U.S. Navy Divers Recover Spy Balloon Debris as Beijing Warns It ‘Belongs to China’

This image provided by the U.S. Navy shows sailors assigned to Explosive Ordnance Disposal
U.S. Navy via AP

Piece by piece the scattered elements of the downed Chinese spy balloon emerged from the ocean depths Tuesday, with U.S. Navy divers using sophisticated reconnaissance drones dubbed the Kingfish and the Swordfish to hasten the job.

The balloon debris is lying in waters some 50 feet deep but stretch across an area 15 football fields long and 15 football fields across.

It was retrieved even as an indignant China Foreign Ministry spokesperson warned, “The airship does not belong to the U.S. It belongs to China” and chided Washington for not being “professional” in its handling of the matter.

The Navy’s Explosive Ordnance Disposal Group 2 — a team deployed to handle IEDs, chemical and biological threats, and underwater mines — is tasked with the recovery operation.

U.S. Fleet Forces Command shared photos of the team pulling pieces of the balloon aboard its ship on Tuesday, UPI reports, with the issue providing a backdrop to U.S. President Joe Biden’s State of the Union address:

“At the direction of the President of the United States and with the full support of the Government of Canada, U.S. fighter aircraft under U.S. Northern Command authority engaged and brought down a high altitude surveillance balloon within sovereign U.S. airspace and over U.S. territorial waters Feb. 4, 2023,” U.S. Fleet Forces Command said on Facebook.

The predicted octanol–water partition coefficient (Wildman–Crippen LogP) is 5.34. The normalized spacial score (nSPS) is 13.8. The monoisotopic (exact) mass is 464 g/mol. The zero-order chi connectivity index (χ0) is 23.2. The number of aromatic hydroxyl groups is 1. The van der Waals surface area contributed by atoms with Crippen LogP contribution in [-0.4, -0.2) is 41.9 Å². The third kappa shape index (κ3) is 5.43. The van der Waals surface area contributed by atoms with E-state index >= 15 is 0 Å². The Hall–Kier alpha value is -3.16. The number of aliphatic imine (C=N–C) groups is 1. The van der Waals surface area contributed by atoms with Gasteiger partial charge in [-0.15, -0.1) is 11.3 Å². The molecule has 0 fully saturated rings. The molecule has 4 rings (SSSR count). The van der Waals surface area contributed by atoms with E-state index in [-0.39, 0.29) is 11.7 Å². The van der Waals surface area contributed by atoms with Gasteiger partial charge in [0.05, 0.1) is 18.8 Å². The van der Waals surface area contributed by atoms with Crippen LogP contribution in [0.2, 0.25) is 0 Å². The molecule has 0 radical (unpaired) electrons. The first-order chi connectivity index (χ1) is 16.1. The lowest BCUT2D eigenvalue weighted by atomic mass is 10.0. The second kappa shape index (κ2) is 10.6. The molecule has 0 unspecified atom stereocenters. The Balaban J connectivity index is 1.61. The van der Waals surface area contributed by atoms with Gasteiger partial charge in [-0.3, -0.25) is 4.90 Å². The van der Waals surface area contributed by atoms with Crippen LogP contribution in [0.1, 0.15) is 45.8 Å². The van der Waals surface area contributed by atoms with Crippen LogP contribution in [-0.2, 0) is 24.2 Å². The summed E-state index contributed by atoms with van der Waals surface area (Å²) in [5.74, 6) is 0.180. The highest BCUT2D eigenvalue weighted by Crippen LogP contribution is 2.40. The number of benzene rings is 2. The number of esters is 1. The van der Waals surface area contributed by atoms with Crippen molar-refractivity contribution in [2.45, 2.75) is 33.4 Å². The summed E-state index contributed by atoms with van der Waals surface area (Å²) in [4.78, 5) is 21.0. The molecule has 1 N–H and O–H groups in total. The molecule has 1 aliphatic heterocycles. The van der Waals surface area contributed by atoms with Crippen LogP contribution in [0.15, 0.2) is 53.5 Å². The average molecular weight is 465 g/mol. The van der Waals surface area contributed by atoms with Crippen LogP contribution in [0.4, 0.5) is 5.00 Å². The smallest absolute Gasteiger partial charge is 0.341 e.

The Navy also deployed at least five ships — including the USS Carter Hall and USNS Pathfinder — to sweep the South Carolina coast for remnants of the balloon that travelled across the U.S. continent last week, NBC News reports.

U.S. Defense Secretary Lloyd Austin III said the balloon was being used by the People’s Republic of China to survey U.S. “strategic sites”, posing an “undue risk.”

Voters appeared to agree with that assessment, seeing Chinese Communist statecraft not innocent weather observation, as they turned on the Biden administration for the tardiness of its response.

China has consistently denied the balloon was used for any insidious purpose, calling it a civilian aircraft.

When Foreign Ministry Spokesperson Mao Ning was asked Tuesday which company owned the balloons that have been spotted over several countries and what kind of information they were collecting. She said she had nothing to add.

Mao was further asked if China approached Washington to return the debris.

This image provided by the U.S. Navy shows sailors assigned to Explosive Ordnance Disposal Group 2 recovering a high-altitude surveillance balloon off the coast of Myrtle Beach, S.C., Feb. 5, 2023. (U.S. Navy via AP)

“The airship does not belong to the U.S. It belongs to China,” she responded.

“The unmanned Chinese airship is of civilian nature. Its unintended entry into U.S. airspace is entirely unexpected and caused by force majeure. It didn’t pose any threat to any person or to the national security of the US,” Mao continued.

“The U.S. should have properly handled such incidents in a calm and professional manner not involving the use of force, yet they decided to do otherwise, which is a clear overreaction.”

The head of U.S. Northern Command, Gen. Glen VanHerck, who is in charge of the recovery effort, and several Biden administration officials will brief members of Congress on the balloon on Wednesday and Thursday.

Follow Simon Kent on Twitter: or e-mail to: skent@breitbart.com


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